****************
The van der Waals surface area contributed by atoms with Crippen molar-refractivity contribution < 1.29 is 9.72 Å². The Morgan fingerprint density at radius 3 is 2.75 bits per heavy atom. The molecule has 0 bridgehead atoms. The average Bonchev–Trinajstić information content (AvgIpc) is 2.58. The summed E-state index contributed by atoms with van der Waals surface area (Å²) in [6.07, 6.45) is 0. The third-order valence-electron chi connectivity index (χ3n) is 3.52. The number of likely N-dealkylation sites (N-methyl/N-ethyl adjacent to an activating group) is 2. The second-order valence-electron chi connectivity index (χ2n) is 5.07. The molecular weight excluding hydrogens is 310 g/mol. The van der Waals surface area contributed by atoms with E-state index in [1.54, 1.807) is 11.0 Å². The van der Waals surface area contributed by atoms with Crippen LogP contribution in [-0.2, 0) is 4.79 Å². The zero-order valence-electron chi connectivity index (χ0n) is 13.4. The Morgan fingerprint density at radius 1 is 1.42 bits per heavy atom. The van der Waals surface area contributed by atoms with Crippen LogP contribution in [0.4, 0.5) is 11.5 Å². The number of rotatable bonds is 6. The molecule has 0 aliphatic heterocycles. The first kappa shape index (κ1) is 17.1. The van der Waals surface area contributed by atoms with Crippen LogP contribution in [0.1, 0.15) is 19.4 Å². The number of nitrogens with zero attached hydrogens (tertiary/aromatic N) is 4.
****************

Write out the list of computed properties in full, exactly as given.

The van der Waals surface area contributed by atoms with Crippen molar-refractivity contribution < 1.29 is 9.72 Å². The Morgan fingerprint density at radius 3 is 2.75 bits per heavy atom. The molecule has 0 bridgehead atoms. The average Bonchev–Trinajstić information content (AvgIpc) is 2.58. The summed E-state index contributed by atoms with van der Waals surface area (Å²) in [6.07, 6.45) is 0. The third-order valence-electron chi connectivity index (χ3n) is 3.52. The number of likely N-dealkylation sites (N-methyl/N-ethyl adjacent to an activating group) is 2. The second-order valence-electron chi connectivity index (χ2n) is 5.07. The molecular weight excluding hydrogens is 310 g/mol. The van der Waals surface area contributed by atoms with E-state index in [1.54, 1.807) is 11.0 Å². The van der Waals surface area contributed by atoms with Crippen LogP contribution in [-0.2, 0) is 4.79 Å². The zero-order valence-electron chi connectivity index (χ0n) is 13.4. The Morgan fingerprint density at radius 1 is 1.42 bits per heavy atom. The van der Waals surface area contributed by atoms with Crippen LogP contribution in [0.4, 0.5) is 11.5 Å². The number of rotatable bonds is 6. The molecule has 0 aliphatic heterocycles. The first kappa shape index (κ1) is 17.1. The van der Waals surface area contributed by atoms with Crippen LogP contribution in [0.1, 0.15) is 19.4 Å². The number of nitrogens with zero attached hydrogens (tertiary/aromatic N) is 4.